The influx of newcomers to Canada under Ottawa’s increased immigration targets will boost real GDP in Ontario and Quebec by up to $3.8 billion collectively in the next three years, playing a key role in the provinces’ recovery from the pandemic and beyond, a new Scotiabank Economics report says.

By 2023, this target boost will add up to $2.9 billion to Ontario’s real GDP and up to $0.9 billion to Quebec’s real GDP, gains that come even after accounting for the challenging job market conditions that newcomers often face during a downturn, the report added.

“Importantly, we also estimate that beyond 2022—once the boost related to reopening from lockdowns is behind us—immigration will account for about half of the economic growth generated in both Ontario and Quebec,” wrote Scotiabank’s Senior Economist Marc Desormeaux in the report.

The federal government in October raised its immigration targets to “compensate for the shortfall and ensure Canada has the workers it needs to fill crucial labour market gaps and remain competitive on the world stage.”

Ottawa said it planned to continue welcoming immigrants at a rate of 1% of the population of Canada, including 401,000 permanent residents in 2021, 411,000 in 2022 and 421,000 in 2023. That’s up from pre-pandemic immigration targets of 351,000 and 361,000 in 2022 and 2023, respectively.

“Immigration is a key element of economic growth in any economy, but that is especially true in Canada,” the report says. “Fundamentally, it impacts the size, age structure, and skill set of the pool of individuals available to work and produce goods and services. In Canada, governments have steadily ramped up their annual intake since 2015, and as a result, the country was the only G7 member whose headcount was accelerating before COVID-19.”

Last year, immigrants comprised 34% of the working age population in Ontario and 17% in Quebec, Desormeaux added. 

However, immigration has fallen considerably during the past year, amid border closures and travel restrictions related to the pandemic.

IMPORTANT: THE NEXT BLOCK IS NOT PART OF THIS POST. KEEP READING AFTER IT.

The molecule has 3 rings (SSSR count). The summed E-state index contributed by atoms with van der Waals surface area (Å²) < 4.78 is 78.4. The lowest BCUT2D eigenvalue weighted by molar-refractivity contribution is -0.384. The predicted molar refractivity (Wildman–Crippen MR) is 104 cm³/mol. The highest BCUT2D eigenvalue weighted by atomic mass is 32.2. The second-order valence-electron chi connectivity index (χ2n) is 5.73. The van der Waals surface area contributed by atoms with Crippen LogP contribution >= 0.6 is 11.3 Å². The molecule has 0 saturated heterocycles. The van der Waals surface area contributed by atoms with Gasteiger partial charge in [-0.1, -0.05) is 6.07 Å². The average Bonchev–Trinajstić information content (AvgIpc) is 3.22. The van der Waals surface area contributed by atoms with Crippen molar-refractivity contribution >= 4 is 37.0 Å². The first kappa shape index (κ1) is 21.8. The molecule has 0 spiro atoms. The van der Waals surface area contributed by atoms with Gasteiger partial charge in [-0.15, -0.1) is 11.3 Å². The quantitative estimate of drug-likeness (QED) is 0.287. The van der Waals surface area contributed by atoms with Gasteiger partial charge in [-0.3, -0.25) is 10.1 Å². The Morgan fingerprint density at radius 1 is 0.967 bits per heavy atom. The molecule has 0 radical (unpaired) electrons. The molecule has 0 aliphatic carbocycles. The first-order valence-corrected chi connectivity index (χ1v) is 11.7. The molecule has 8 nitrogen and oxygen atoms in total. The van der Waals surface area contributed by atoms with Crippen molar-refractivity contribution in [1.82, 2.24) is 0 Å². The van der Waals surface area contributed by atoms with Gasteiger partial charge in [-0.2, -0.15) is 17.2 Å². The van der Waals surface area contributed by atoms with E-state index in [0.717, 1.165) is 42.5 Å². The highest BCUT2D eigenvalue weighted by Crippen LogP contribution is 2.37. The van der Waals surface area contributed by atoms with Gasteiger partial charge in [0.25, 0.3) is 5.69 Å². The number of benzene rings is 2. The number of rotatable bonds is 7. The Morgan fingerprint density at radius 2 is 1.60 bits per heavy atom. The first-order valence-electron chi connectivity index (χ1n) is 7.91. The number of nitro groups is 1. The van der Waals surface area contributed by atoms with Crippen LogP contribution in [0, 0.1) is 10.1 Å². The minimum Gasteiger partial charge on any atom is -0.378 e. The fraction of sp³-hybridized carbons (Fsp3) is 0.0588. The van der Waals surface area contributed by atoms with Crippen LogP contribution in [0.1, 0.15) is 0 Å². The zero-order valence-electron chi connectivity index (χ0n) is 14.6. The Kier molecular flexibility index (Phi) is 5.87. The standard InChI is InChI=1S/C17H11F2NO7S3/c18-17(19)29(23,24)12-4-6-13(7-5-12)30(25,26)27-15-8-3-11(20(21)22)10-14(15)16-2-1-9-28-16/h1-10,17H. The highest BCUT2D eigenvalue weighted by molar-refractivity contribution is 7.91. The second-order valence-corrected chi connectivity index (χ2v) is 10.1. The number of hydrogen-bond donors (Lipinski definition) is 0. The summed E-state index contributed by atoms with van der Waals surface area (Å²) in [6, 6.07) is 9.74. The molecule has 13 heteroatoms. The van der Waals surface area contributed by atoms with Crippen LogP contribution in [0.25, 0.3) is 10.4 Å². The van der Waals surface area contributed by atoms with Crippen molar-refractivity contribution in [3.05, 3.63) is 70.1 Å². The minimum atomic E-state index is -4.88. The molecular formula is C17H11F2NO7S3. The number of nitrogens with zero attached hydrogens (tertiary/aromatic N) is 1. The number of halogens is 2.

The revised immigration targets and greater newcomer admissions to Canada will deliver “clear and significant economic benefit” to Canada’s two largest provinces, Scotiabank Economics’ forecast modelling shows.

Efforts to help newcomers integrate into the labour market in the medium term could fuel further economic growth. Scotiabank Economics estimates that if long-run participation rates for immigrants were brought in line with the mean for Canadian-born workers, it could add an additional $12-$20 billion to Ontario’s real GDP in each of the next five years. 

The business community also has a role to play in closing these historical immigrant labour market gaps, the report adds, such as helping newcomers increase their financial literacy and build up personal and professional support networks. 

Dan Rees, Scotiabank’s Group Head of Canadian Banking, said in a recent op-ed that these strategies, as well as diversifying recruitment and assistance for newcomers to get their professional credentials recognized in Canada, are key.

“For Canada to prosper in a rapidly changing world, we must ensure everyone has the opportunity to contribute,” Rees said. “One important way to achieve that goal is by ensuring the seamless integration of new Canadians and creating conditions that allow them to participate fully in the economy. Governments at all levels have a role to play, and so do businesses, including Canada’s financial institutions.”

Another important factor is policies that foster an environment conducive to business investment, which will in turn ensure sufficient demand for this pool of skilled newcomers, Desormeaux writes. A temporary 25% matching grant for investment in machinery, equipment and intellectual property can help spur capital outlays as businesses recover from the pandemic, he writes in the report. 

“Canada’s immigration success story is by now well-documented; we contend that just as it supported the country’s pre-pandemic expansion, under the right conditions, it can help chart a course to recovery from COVID-19,” Desormeaux says.